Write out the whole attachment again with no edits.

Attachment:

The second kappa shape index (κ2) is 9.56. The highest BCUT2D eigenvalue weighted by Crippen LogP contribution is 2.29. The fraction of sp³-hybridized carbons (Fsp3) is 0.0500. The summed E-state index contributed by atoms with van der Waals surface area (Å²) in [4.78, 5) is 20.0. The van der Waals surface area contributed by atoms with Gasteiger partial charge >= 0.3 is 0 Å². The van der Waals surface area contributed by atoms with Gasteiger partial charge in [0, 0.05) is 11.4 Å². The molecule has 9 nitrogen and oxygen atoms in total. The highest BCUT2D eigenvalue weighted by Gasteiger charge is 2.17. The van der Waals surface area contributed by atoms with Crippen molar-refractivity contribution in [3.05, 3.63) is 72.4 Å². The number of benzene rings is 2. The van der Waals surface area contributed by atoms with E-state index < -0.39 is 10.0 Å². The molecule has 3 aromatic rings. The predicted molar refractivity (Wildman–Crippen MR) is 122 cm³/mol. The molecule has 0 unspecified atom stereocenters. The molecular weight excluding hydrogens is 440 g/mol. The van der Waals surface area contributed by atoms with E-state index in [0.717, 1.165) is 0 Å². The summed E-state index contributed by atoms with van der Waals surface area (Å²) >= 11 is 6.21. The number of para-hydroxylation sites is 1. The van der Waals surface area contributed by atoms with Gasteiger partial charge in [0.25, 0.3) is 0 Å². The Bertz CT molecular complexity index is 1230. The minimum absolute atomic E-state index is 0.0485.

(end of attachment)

The second kappa shape index (κ2) is 9.56. The highest BCUT2D eigenvalue weighted by Crippen LogP contribution is 2.29. The fraction of sp³-hybridized carbons (Fsp3) is 0.0500. The summed E-state index contributed by atoms with van der Waals surface area (Å²) in [4.78, 5) is 20.0. The van der Waals surface area contributed by atoms with Gasteiger partial charge >= 0.3 is 0 Å². The van der Waals surface area contributed by atoms with Gasteiger partial charge in [0, 0.05) is 11.4 Å². The molecule has 9 nitrogen and oxygen atoms in total. The highest BCUT2D eigenvalue weighted by Gasteiger charge is 2.17. The van der Waals surface area contributed by atoms with Crippen molar-refractivity contribution in [3.05, 3.63) is 72.4 Å². The number of benzene rings is 2. The van der Waals surface area contributed by atoms with E-state index < -0.39 is 10.0 Å². The molecule has 3 aromatic rings. The predicted molar refractivity (Wildman–Crippen MR) is 122 cm³/mol. The molecule has 0 unspecified atom stereocenters. The molecular weight excluding hydrogens is 440 g/mol. The van der Waals surface area contributed by atoms with E-state index in [0.717, 1.165) is 0 Å². The summed E-state index contributed by atoms with van der Waals surface area (Å²) >= 11 is 6.21. The number of para-hydroxylation sites is 1. The van der Waals surface area contributed by atoms with Gasteiger partial charge in [0.25, 0.3) is 0 Å². The Bertz CT molecular complexity index is 1230. The minimum absolute atomic E-state index is 0.0485.